Farmers onboard in Facial Eczema study

// Pests and Diseases

Costing New Zealand farmers an estimated $332 million annually in lost production, Facial Eczema (FE) has been a problem for New Zealand farmers for over 100 years.

facing up to FE banner image of flock

While typically associated with warmer, wetter parts of the country, FE is likely to become more widespread under a changing climate, meaning farmers in more southern regions could soon be grappling with the disease.

In a bid to better understand FE and develop tools to help farmers mitigate the production losses associated with FE, Beef + Lamb New Zealand (B+LNZ) has invested in a three-year FE research study which includes analysing farmer-collected sheep-poo samples.

The study, that also involves Awanui Veterinary (formerly Gribbles), is looking for fungal spores associated with FE found in the poo. This indicates that sheep have eaten the fungus in the pasture.

So far this year, 202 farmers have regularly collected and submitted samples.  Dr Cara Brosnahan, B+LNZ’s Principal Adviser Animal Health Research, says ideally, they would like to have 300-350 farmers contributing to the study by year three. (Anyone interested in participating in the study from next season can sign up here)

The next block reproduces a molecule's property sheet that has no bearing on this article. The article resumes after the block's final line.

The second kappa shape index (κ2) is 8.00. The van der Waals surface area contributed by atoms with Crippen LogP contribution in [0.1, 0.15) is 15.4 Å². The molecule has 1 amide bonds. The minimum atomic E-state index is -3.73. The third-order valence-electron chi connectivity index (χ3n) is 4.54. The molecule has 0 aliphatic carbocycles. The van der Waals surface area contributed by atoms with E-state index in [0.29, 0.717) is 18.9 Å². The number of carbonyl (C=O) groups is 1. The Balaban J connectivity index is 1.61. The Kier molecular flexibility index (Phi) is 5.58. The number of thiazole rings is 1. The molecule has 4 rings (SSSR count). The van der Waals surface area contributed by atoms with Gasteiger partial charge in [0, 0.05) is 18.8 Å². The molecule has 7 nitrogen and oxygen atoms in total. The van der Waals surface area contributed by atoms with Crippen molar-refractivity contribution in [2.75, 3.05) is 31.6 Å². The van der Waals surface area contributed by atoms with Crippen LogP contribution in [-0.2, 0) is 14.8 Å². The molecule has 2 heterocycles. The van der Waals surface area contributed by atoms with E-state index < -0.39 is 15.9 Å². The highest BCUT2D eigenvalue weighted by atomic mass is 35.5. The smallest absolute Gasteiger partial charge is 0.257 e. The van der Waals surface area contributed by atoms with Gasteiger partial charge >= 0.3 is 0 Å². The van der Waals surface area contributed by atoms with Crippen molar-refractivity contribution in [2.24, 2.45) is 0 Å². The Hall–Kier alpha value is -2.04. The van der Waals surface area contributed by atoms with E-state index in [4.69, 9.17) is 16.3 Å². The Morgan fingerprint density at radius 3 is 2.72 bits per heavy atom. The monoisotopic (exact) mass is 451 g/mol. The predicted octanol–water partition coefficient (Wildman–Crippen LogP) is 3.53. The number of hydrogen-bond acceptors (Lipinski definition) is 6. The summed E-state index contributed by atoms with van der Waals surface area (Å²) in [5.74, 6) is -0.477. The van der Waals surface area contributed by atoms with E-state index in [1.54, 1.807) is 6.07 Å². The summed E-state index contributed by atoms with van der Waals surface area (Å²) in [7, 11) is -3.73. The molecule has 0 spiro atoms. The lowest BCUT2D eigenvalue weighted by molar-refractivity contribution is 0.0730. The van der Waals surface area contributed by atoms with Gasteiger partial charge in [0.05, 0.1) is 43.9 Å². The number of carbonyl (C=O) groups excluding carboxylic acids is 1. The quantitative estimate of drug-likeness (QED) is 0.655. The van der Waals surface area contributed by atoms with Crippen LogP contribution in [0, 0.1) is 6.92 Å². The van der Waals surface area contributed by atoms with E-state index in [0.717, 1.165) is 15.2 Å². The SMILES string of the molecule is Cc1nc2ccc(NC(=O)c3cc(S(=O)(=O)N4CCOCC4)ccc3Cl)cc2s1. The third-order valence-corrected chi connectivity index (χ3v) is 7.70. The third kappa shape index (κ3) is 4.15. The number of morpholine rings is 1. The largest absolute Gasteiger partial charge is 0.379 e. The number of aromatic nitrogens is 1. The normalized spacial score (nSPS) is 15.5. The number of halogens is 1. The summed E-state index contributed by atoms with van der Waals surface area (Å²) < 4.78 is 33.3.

As well as receiving their sample results and annual study results, contributing farmers get access to FE and animal health experts through seasonal webinars, access to a map showing areas where fungal spores have been detected around NZ and networking opportunities with other farmers in the study through a WhatsApp Group. 

Speaking on one of the webinars, Dr Brosnahan said surprisingly, the first spores to appear in early January this year were in samples sent from the Tasman/Nelson region.

Of the 135 farms where poo samples were tested from the North Island, 60 had positive spore counts during January and February, although to date, their numbers are low risk.

Of the 67 South Island farms participating in the study, spores have been detected at 14 farms so far, the highest levels of which were in Tasman.

Wormwise programme manager and animal production vet, Ginny Dodunski told farmers on the webinar that weight loss, reduced growth rates and reproductive performance were all signs of sub-clinical FE.

“Nonresponsive weight loss in an ewe is a classic sign of sub-clinical FE.”

She said chronic long-term exposure to the disease could also potentially make ewes more susceptible to other diseases including parasites.   

Dr Cara Brosnahan and Ginny Dodunski will be discussing this important research work during the field trip at Beef + Lamb New Zealand’s Annual Meeting and Showcase in Nelson on Tuesday, 19 March. For more information and to register, go to B+LNZ Annual Meeting & Showcase 2024.

 For more information about Facial Eczema go to Knowledge Search or join our B+LNZ team at the Facing up to Facial Eczema workshop in Blenheim on the 20 of March. More information here.